The purpose of this study was to develop and evaluate a standardized measurement protocol for OCLs in the ankle joint. Similar standardization protocols for different clinical scenarios related to the knee joint were developed by Hirschmann et al. [10]. Their diagnostic SPECT/CT approach aims to allow reliable and reproducible 3D volumetric quantification of BTU in SPECT/CT.


Sixteen patients aged between 18 and 76 years with an OCL on the talus (n = 16) diagnosed by experienced orthopedic surgeons and radiologists on MRI received a 99 m-Tc-HDP-SPECT/CT, performed between 2010 and 2012. The patients were prospectively collected and retrospectively included in this study. Inclusion criteria were age between 18 and 80 years and the confirmed diagnosis of an OCL on the talus, which was done by MRI. Exclusion criteria were acute talar or distal tibial fractures, previously diagnosed osteoarthritis, previous surgery to the ankle joint, kissing lesions, infectious disease, diabetes mellitus and osteoporosis.

Eight men and eight women with a mean age of 34 ± 17 years (range 20–76), with OCL (left : right 31% (n = 5) : 69% (n = 11)) were included (Table 1).

Table 1 Baseline characteristics of the included patients with OCL

All patients underwent 99 m-Tc-HDP-SPECT/CT imaging following a standardized protocol. All patients received a commercial 700 MBq (18.92 mCi) 99 m-Tc-HDP injection (Malinckrodt, Wollerau, Switzerland). SPECT/CT was performed using a hybrid system (Symbia T16, Siemens, Erlangen, Germany), which consists of a pair of low-energy, high resolution collimators and a dual-head gamma camera with an integrated 16-slice CT scanner (collimation of 16 × 0.75 mm). Planar scintigraphic images were taken in the perfusion phase (immediately after injection), the soft tissue phase (1 to 5 min after injection) and the delayed metabolic phase (2 h after injection). SPECT/CT was performed with a matrix size of 128× 128, an angle step of 32, and a time per frame of 25 s 2 h after injection.

The total BTU of the foot (global maximum) and the baseline bone activity in the proximal tibia were measured. The articular superior surface of the talus was then subdivided in six equally sized anatomical regions (T1–T6) (Fig. 1). Only the cartilage surface and the subchondral bone of the talus were included in the measurements. The volume of T1 was first measured and then applied to the following regions (T2–T6). The absolute maximum SPECT values (mean ± standard deviation) were analyzed using a customized software (IntroSPECT© v2.0, OrthoImagingSolutions, London, UK) [10] for each anatomical area separately and for the entire talus. With this software it is possible to measure BTU semi-automatically in anatomical regions.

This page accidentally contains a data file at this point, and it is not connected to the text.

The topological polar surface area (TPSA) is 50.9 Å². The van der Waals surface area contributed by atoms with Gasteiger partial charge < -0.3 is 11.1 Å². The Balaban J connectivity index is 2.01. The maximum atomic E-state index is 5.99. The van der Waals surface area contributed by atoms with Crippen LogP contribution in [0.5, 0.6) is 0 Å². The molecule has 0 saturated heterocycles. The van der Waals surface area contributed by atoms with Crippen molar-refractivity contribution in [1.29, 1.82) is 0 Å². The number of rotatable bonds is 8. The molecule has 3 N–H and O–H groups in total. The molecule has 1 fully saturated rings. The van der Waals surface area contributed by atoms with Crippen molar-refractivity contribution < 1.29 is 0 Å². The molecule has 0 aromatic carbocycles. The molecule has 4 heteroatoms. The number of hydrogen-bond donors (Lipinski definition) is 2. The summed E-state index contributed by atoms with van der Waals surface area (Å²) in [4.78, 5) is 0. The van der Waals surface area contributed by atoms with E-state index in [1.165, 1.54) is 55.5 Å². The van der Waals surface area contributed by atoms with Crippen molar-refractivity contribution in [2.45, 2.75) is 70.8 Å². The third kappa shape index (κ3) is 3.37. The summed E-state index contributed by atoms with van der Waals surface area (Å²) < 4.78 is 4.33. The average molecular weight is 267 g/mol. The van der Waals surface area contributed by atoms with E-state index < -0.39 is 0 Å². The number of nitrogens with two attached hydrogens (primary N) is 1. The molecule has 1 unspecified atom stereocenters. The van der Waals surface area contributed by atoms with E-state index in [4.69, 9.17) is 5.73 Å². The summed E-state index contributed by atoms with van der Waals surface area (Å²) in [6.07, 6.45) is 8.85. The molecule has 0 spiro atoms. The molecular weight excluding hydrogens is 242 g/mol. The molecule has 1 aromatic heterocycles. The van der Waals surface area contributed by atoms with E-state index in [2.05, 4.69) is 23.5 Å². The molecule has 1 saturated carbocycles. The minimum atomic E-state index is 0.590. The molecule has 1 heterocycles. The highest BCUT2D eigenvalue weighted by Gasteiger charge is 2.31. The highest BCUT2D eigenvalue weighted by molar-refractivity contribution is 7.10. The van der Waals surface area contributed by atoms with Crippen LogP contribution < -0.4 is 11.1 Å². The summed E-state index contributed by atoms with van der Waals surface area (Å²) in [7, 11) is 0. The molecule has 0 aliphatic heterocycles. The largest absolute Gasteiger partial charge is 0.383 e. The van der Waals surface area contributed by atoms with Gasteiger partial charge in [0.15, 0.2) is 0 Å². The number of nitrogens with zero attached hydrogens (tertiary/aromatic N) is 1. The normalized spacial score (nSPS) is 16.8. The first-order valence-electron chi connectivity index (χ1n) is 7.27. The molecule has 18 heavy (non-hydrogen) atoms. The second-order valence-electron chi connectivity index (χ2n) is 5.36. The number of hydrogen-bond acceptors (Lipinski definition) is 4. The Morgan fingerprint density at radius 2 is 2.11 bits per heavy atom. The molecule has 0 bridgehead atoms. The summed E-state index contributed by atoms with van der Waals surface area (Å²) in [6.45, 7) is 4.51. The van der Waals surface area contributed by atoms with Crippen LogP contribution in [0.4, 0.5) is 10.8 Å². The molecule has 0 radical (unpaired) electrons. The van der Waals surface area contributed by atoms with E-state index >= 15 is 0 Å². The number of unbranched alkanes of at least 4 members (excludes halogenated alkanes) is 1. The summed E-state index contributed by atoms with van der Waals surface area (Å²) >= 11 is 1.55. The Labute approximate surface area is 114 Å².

Fig. 1
figure 1

Scheme illustrating the measurement areas with subdivision in the 6 regions (T1-T6). On the left the sagittal view, in the middle the coronal view and on the right the axial view

Relative BTU was calculated in relation to specific reference regions representing the SPECT/CT tracer background activity. As reliable reference region the unaffected part of the proximal tibia was chosen. This baseline BTU allows the comparison within different patients by building ratios for every region of interest (Figs. 2, 3 and 4).

Fig. 2
figure 2

SPECT/CT of an ankle with an OCL on the talus dome. The left picture represents the coronal view, the right picture the sagittal view. Yellow indicates the highest activity in the bone, whereas in the tibia and the other foot bones the individual and physiological bone activity is shown as a light blue

Fig. 3
figure 3

OCL at the medial talar dome is shown on MRI. Left: Proton-density-weighted coronal image shows a subchondral cystic area of the medial talar dome with adjacent cartilage defect. Right: T2-weighted fat-saturated sagittal image: Subchondral cystic lesion with surrounding bone marrow edema pattern of the talar body

Fig. 4
figure 4

Illustration of BTU measurements with IntroSPECT©. Top left: Axial view of the talus surface. Red is the measurement box, placed in the six square grid for a measurement. The lesion is visible in purple. Top right: Sagital view with the center through the talar dome. The red box shows the measurement volume with the included bone. Low left: Sagital view. This time the red box includes only the center of the talus to make the last measurement in the talar center. In this measurement the volume is defined but not the position. Top left: Axial view on the talus surface with the measurement voxel box (red). The six squares divide the surface of the talus. Purple is the plane for adjustment of the patients foot position. Green and red are the plane which go through the talus. Top right: Sagittal view. Red is the measurement volume. It shows all the bone which is included into the measurement. Low left: Sagittal view. Red is the measurement volume (VOI) in the talus centre. The volume is defined, the position is not